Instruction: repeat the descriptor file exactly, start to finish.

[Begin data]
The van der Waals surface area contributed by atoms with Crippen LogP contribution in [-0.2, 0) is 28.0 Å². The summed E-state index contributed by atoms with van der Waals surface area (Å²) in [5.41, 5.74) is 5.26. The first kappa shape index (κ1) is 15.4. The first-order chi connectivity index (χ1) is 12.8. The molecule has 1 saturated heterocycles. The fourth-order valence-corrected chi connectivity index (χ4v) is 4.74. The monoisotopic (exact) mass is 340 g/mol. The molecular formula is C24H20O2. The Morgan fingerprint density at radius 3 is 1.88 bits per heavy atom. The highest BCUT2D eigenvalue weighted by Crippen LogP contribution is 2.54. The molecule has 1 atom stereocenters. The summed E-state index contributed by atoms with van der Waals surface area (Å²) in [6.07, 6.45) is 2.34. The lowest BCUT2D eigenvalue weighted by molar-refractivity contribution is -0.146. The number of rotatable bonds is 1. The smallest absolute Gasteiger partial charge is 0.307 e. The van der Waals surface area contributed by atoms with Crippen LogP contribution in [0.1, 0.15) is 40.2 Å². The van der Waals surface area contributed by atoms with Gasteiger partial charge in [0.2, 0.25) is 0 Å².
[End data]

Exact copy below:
The van der Waals surface area contributed by atoms with Crippen LogP contribution in [-0.2, 0) is 28.0 Å². The summed E-state index contributed by atoms with van der Waals surface area (Å²) in [5.41, 5.74) is 5.26. The first kappa shape index (κ1) is 15.4. The first-order chi connectivity index (χ1) is 12.8. The molecule has 1 saturated heterocycles. The fourth-order valence-corrected chi connectivity index (χ4v) is 4.74. The monoisotopic (exact) mass is 340 g/mol. The molecular formula is C24H20O2. The Morgan fingerprint density at radius 3 is 1.88 bits per heavy atom. The highest BCUT2D eigenvalue weighted by Crippen LogP contribution is 2.54. The molecule has 1 atom stereocenters. The summed E-state index contributed by atoms with van der Waals surface area (Å²) in [6.07, 6.45) is 2.34. The lowest BCUT2D eigenvalue weighted by molar-refractivity contribution is -0.146. The number of rotatable bonds is 1. The smallest absolute Gasteiger partial charge is 0.307 e. The van der Waals surface area contributed by atoms with Crippen LogP contribution in [0.1, 0.15) is 40.2 Å². The van der Waals surface area contributed by atoms with Gasteiger partial charge in [0.2, 0.25) is 0 Å².